WASHINGTON (AP) " BP's humbled CEO sat grim-faced Thursday as a House chairman accused him of being oblivious to the risks of his company's deep water operations, then testified he was "deeply sorry" for the catastrophic Gulf coast oil spill.

      Rep. Henry Waxman, D-Calif., told the BP executive that in his committee's review of 30,000 items, there was "not a single e-mail or document that you paid even the slightest attention to the dangers at this well."

      More than eight weeks after the spill began and a day after BP agreed to a $20 billion victims' compensation fund, Hayward said under oath to lawmakers that he was "personally devastated" by the April explosion of the Deepwater Horizon oil rig that triggered the giant spill " and that he understands the anger that Americans feel toward him and his company.

      Before beginning his own testimony, Hayward was buffeted by scathing criticism from lawmakers from both parties for more than an hour.

      Rep. Bruce Braley, D-Iowa, played a heard-wrenching video from a committee session on the Gulf Coast in which two widows whose husbands were killed in the Deepwater Horizon rig explosion suggested that GP had put profits before safety. "These are now widows with small children to take care of, and they are the symbols and the faces of this disaster," Braley said.

      Rep. Joe Barton of Texas, the senior Republican on the Energy and Commerce Committee, said he agreed with the call of Democrats on the panel for answers. But Barton accused the White House of conducting a "$20 billion shakedown" by requiring oil giant BP to establish a fund to compensate those hurt by the Gulf Coast oil spill.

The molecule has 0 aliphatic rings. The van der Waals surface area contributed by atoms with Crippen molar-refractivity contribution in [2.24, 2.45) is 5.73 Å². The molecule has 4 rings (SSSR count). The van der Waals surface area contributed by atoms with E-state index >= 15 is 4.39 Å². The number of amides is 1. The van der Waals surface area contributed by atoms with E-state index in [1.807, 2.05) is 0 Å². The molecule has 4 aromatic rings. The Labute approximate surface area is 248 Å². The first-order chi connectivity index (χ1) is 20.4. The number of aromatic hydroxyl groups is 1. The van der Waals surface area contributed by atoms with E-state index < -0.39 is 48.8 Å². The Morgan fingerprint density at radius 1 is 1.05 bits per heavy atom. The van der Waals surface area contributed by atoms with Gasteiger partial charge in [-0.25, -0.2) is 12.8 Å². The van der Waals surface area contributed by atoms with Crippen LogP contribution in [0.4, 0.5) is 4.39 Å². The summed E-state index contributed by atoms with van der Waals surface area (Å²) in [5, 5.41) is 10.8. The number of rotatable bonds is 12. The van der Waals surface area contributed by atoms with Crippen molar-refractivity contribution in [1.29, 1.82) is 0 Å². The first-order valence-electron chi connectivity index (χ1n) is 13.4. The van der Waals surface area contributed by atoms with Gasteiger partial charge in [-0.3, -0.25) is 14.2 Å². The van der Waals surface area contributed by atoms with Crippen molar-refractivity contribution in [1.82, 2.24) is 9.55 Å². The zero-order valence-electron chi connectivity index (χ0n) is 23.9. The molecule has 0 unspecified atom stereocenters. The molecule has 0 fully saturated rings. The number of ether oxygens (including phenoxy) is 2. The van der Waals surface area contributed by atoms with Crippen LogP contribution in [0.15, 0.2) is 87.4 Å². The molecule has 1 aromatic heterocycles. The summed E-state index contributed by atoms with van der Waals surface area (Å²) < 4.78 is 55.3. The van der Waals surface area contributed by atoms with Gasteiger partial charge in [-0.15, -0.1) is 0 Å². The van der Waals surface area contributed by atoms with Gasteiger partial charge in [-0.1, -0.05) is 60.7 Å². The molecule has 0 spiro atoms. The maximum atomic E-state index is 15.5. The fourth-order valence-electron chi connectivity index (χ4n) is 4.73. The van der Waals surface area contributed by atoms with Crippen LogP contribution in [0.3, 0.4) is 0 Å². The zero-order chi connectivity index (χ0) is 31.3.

"I'm ashamed of what happened in the White House" on Wednesday, Barton said.

      But Rep. Ed Markey disagreed, saying it was "not a slush fund, not a shakedown. ... It was the government of the United States working to protect the most vulnerable citizens that we have in our country right now, the residents of the Gulf."

      "It's BP's spill," the Massachusetts Democrat said, "but it is America's ocean, and it is America's citizens who are being harmed. ... No, this is not a shakedown of the company."

      Rep. Michael Burgess, a Texas Republican, said that BP "appears to have taken their eye off the ball." Rep. Marsha Blackburn, R-Tenn, told Hayward "BP has not learned from previous mistakes."

      Some of the sharpest criticism came from Rep. Bart Stupak, D-Mich. "We are not small people. But we wish to get our lives back," he told Hayward. "I'm sure you'll get your life back, and with a golden parachute to England."

      It was a reference to Hayward's much-criticized earlier remark that some day he hoped to get "my life back" and to comments on the White House driveway on Wednesday by BP Chairman Carl-Henric Svanberg that "we care about the small people" of the Gulf Coast.

      Hayward received $4.7 million in 2009 in total salary, performance bonus and other non-cash compensation, roughly 27 percent higher than the $3.7 million he received a year earlier, according to an AP review of filings available on BP's Web site

      Hayward sipped a beverage and jotted notes as one lawmaker after another scorched him.

      A group of protesters milled in the hallway outside the hearing room, including Diane Wilson, 61, a fourth-generation fisher from Seadrift, Texas, near the Gulf Coast. Wilson, appearing with a black-stained hand, said she wanted to send a message: "Hayward should go to jail."

      She was joined by Ann Wright, 63, of Honolulu, Hawaii, who wore a BP hard hat, overalls and sunglasses adorned with dollar signs.

      "BP doesn't really care about this," she said, pulling out an oil-stained rubber ducky.